Everything about the Clean Power Plan seems surreal. States complain of unfair treatment. Regulators read the proposed rule and sound warnings of a coming apocalypse.
Kicked Off and On Schedule
Cal-ISO files a new market design, but has it traded efficiency for software?
Eyeing a launch date of November 2007, the California Independent System Operator (Cal-ISO) at last has come forward with plans for revamping its widely disparaged wholesale market design. The formal proposal, known as the MRTU (Market Redesign and Technology Upgrade), was filed this past February at the Federal Energy Regulatory Commission (FERC). It embraces many, if not most, of the ideas that already have won wide acceptance among utilities, regulators, traders, and power producers that deal with markets operated by regional transmission organizations (RTOs) in the Northeast and Midwest.
All told, the package includes some 5,000 pages of tariffs, testimony, and explanatory language, governing the management of some 4,000 geographic market nodes. The proposal appears so complex that Western Area Power Administration (WAPA), a skeptic of RTO-style trading regimes for the Western Interconnection, has estimated that it will need some 12.5 GB of computing power to provide portfolio management and scheduling services to wholesale power customers under the MRTU.
This daily data requirement stems from a complex market design that for the first time will introduce Californians to such features as: (1) a day-ahead spot energy market; (2) a centralized, bid-based, and security-constrained dispatch of generation; (3) locational marginal pricing (LMP) for both supply and load; and (4) tradable financial rights to manage grid congestion.
The tradable grid rights will be known as CRRs (congestion revenue rights), to distinguish them from the Cal-ISO’s previous physical construct of “firm transmission rights” (not to be confused with Eastern-style “FTRs”). Thus, the Cal-ISO’s MRTU would build on a fully nodal network grid model, thus avoiding the inefficient zonal approximations that in the past have led to trouble.(See, FERC Docket No. ER06-615, filed Feb. 9, 2006, and industry comments filed through May 12, 2006.)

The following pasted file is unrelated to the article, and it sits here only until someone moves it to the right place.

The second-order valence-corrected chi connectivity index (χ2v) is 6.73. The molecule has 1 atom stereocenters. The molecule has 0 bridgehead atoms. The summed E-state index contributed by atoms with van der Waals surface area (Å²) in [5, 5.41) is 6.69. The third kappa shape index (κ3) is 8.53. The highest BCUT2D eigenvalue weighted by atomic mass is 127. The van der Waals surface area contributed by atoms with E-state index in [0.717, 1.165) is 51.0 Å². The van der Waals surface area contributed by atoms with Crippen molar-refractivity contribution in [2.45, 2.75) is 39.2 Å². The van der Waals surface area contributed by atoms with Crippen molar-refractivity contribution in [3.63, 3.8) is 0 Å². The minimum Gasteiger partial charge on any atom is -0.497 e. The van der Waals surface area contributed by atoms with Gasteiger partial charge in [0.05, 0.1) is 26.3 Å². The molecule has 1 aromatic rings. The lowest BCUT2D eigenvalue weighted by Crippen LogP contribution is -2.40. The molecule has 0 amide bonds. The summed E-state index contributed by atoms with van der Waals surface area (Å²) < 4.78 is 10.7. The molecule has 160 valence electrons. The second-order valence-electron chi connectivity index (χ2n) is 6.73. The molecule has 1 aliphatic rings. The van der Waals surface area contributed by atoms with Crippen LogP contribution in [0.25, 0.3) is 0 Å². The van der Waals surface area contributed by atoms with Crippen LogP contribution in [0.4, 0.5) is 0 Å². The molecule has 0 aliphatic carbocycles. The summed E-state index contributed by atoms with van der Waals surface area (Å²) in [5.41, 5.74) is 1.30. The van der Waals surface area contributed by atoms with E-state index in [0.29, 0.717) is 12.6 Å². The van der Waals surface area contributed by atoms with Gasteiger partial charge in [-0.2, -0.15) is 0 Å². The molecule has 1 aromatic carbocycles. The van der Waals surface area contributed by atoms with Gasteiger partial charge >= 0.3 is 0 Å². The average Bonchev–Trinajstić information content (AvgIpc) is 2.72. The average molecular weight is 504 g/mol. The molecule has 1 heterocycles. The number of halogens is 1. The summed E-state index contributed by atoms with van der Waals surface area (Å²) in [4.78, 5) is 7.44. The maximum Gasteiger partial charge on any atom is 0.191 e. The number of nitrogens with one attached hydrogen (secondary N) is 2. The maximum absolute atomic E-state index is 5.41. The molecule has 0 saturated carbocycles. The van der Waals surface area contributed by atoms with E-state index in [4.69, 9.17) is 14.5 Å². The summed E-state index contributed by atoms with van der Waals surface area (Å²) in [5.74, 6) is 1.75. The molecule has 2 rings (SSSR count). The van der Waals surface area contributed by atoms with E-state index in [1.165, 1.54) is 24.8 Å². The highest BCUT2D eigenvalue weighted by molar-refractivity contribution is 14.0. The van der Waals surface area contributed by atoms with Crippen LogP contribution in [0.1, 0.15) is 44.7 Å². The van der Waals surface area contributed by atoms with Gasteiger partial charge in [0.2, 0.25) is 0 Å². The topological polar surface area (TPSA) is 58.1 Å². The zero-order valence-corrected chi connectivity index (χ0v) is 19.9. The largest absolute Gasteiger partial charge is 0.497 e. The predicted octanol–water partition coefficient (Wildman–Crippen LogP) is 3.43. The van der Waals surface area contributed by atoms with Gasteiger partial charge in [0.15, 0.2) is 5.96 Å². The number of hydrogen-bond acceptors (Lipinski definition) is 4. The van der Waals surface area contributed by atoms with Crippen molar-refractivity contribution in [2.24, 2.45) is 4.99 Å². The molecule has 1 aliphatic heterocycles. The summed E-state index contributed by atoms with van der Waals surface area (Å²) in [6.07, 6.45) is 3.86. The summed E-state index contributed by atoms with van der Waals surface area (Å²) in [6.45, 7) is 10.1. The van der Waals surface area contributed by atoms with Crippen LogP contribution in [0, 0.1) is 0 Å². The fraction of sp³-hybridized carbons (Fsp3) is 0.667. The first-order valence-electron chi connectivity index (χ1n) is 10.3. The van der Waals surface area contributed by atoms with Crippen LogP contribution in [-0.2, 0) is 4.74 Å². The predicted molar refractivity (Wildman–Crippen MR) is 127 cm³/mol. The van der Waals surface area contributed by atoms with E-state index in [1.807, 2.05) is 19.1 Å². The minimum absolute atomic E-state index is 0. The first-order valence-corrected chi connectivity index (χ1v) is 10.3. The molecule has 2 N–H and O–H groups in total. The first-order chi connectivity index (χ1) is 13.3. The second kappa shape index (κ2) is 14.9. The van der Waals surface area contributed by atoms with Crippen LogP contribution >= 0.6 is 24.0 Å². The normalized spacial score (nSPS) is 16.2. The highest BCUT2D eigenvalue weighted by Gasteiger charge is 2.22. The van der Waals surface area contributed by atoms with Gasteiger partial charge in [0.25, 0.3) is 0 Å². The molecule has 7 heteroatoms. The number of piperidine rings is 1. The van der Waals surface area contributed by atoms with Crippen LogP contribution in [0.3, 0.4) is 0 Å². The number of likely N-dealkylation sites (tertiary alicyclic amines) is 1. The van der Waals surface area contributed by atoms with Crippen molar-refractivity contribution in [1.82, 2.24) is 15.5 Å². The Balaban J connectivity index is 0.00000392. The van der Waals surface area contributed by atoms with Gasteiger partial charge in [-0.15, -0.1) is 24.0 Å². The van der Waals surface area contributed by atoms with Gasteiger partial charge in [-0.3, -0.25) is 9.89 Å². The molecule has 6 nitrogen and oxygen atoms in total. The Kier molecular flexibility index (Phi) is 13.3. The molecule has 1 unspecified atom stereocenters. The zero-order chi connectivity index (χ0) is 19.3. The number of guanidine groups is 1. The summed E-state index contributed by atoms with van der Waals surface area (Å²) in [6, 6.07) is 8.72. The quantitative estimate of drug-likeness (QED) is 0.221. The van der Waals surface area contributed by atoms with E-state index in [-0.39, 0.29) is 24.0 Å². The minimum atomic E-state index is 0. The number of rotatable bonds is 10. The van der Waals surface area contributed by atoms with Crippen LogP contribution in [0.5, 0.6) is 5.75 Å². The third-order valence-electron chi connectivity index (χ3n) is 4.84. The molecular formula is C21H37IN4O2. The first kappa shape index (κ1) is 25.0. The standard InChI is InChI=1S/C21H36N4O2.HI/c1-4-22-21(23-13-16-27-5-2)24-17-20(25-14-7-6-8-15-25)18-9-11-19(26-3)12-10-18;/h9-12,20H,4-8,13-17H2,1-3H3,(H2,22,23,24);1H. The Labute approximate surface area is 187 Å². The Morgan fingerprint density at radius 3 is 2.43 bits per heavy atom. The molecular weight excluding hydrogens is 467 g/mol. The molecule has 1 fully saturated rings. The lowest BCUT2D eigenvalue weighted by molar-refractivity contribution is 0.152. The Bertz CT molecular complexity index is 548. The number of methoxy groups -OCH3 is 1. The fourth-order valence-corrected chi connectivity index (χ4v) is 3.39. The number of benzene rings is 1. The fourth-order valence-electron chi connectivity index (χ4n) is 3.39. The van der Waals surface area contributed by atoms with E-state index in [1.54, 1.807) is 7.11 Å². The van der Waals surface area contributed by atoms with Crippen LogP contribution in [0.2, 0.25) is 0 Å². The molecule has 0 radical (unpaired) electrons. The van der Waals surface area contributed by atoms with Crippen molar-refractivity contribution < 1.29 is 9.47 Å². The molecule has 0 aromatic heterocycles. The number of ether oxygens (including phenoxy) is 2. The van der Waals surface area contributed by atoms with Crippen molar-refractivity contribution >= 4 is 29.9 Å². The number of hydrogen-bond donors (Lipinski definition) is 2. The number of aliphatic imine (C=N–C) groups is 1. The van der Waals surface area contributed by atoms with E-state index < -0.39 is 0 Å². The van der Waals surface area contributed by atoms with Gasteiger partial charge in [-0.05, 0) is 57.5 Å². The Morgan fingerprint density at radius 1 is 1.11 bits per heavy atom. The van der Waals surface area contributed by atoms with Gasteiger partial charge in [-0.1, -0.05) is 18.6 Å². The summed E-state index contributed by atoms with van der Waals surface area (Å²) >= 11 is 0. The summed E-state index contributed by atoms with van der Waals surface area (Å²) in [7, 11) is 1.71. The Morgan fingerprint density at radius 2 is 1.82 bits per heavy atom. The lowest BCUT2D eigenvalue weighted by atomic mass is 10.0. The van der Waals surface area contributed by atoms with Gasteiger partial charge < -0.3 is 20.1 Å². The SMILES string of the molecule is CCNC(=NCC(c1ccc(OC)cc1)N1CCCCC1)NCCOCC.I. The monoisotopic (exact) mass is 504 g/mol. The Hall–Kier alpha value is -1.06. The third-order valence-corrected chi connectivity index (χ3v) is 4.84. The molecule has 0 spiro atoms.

In a key departure from Eastern RTO practice, however, the Cal-ISO’s MRTU would not immediately include an ISO-administered capacity market, in the manner of the ICAP, UCAP, and LICAP models, which have proved so controversial. Instead, to assure fixed-cost recovery for power producers, the MRTU would look to the state public utilities commission (Cal-PUC), and its resource adequacy requirement (RAR).
All the same, this lack of a proposed capacity market has not necessarily simplified the new California market structure. To the contrary, the ISO now must coordinate its tariff with state-imposed rules, which may not prove easy.
The Cal-PUC’s RAR rule, enabled by state legislation (Assembly Bill 380, enacting new sec. 380 to the state Public Utilities Code) obliges load-serving entities (LSEs) under PUC jurisdiction to sign contracts that will ensure access to power supply resources. (See Cal-PUC Decision 05-10-042, Oct. 27, 2005, 244 PUR4th 341.) Importantly, Assembly Bill 380 also enacts new Public Utilities Code sec. 9620, which assigns a prudent resource planning obligation to publicly owned utilities outside PUC jurisdiction, with a reporting obligation to the California Energy Commission.
To echo the locational aspects of capacity markets proposed back East ( e.g., New